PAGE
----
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South Sudan’s Kiir and Machar profited during war

By on September 12, 2016

South Sudan’s rival leaders have been accused of amassing wealth abroad amid a conflict in which tens of
thousands have been killed, a report says.

Commissioned by actor George Clooney, the document accuses President Salva Kiir, opposition leader Riek Machar, and top generals of profiteering. The report’s authors spent two years collecting evidence and testimony on behalf of a new investigative unit – called The Sentry – which was co-founded by the US actor.

It follows the trail of money with links to the families of both Mr Kiir and Mr Machar.

A new report, published on Monday by The Sentry group, said that President Salva Kiir, opposition leader Riek Machar and those close to them had looted the country in accumulating assets that included mansions and luxury cars abroad.

Mr Clooney said the evidence was “detailed” and “irrefutable” and that it was time for the world to take action.

The actor said international lawyers, banks and real estate were involved in criminal behaviour linked to the militias and innocent civilians were paying the price.

“They’re stealing the money to fund their militias to attack and kill one another,” he said.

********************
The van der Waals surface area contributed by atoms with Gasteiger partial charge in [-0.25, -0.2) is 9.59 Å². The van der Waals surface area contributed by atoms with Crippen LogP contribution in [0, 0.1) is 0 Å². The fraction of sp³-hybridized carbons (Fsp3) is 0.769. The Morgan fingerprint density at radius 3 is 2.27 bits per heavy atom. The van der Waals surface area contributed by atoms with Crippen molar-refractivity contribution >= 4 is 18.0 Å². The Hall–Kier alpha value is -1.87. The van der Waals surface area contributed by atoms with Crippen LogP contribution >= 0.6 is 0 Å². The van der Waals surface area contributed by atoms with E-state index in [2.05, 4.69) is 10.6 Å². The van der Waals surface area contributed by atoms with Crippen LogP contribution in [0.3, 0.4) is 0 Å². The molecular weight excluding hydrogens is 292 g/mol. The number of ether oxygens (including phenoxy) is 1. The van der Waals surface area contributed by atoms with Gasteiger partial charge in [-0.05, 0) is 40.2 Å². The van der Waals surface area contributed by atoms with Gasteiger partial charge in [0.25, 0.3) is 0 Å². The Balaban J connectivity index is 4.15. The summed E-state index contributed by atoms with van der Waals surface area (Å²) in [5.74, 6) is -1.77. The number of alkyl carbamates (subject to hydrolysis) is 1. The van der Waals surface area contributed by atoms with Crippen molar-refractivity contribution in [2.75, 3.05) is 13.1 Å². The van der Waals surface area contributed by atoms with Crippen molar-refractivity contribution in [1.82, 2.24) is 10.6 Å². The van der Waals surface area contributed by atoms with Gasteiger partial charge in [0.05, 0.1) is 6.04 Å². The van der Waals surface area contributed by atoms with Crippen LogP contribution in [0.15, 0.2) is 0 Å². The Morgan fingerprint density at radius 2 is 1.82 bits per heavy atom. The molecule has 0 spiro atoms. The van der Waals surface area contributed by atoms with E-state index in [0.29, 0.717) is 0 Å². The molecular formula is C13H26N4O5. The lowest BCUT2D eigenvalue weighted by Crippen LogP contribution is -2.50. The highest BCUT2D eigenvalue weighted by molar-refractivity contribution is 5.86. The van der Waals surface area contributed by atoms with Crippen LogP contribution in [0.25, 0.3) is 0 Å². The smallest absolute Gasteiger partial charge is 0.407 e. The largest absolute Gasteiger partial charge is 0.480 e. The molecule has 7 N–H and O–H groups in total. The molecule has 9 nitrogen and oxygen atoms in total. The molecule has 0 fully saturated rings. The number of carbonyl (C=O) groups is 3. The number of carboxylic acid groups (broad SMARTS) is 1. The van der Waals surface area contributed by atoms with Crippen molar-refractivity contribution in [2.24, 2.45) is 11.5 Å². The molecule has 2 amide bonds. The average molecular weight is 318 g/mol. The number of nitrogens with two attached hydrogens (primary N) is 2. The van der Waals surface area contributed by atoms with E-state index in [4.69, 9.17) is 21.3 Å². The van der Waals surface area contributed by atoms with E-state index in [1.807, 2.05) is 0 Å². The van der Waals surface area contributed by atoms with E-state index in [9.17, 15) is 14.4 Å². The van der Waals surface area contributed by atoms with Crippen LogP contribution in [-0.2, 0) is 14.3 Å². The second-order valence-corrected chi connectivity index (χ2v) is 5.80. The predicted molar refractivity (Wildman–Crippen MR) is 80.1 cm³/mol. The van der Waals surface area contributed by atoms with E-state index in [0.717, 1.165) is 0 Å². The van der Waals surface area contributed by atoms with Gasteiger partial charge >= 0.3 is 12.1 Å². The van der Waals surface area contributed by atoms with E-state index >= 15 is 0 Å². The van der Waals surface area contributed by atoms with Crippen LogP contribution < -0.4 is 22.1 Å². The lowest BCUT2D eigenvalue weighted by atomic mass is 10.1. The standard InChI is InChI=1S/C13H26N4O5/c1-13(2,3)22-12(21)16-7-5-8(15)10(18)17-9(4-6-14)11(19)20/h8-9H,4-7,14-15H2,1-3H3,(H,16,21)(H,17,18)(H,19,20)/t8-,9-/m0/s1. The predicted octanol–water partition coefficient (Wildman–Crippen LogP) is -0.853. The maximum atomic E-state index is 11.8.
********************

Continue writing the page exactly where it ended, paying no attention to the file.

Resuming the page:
The Sentry said it had obtained images of the leaders’ family members partying in five-star hotels, as well as documentation of their offshore properties and business deals.

“President Kiir officially earns about $60,000 per year. However, this investigation found evidence that President Kiir and his family have amassed a significant amount of wealth – far exceeding what he could have earned in his official capacity – and parked a sizable amount of assets outside South Sudan,” the report concluded.
“Some have been involved in questionable business deals while others have apparently received large payments from corporations doing business in South Sudan.”

The report also accused the system of international banks, businesses, arms brokers, real estate firms and lawyers of “knowingly or unknowingly facilitating the violent kleptocracy that South Sudan has become”.

A fall-out between President Kiir and former Vice-President Machar – the most powerful members of their respective Dinka and Nuer ethnic groups – led to the civil war which erupted in December 2013.

Terrible atrocities have been carried out by both sides – often along ethnic lines.

Mass rape has been used as a weapon of war and United Nations reports have detailed human rights abuses.

Some 2.5 million people have been forced from their homes, and millions more need food aid.

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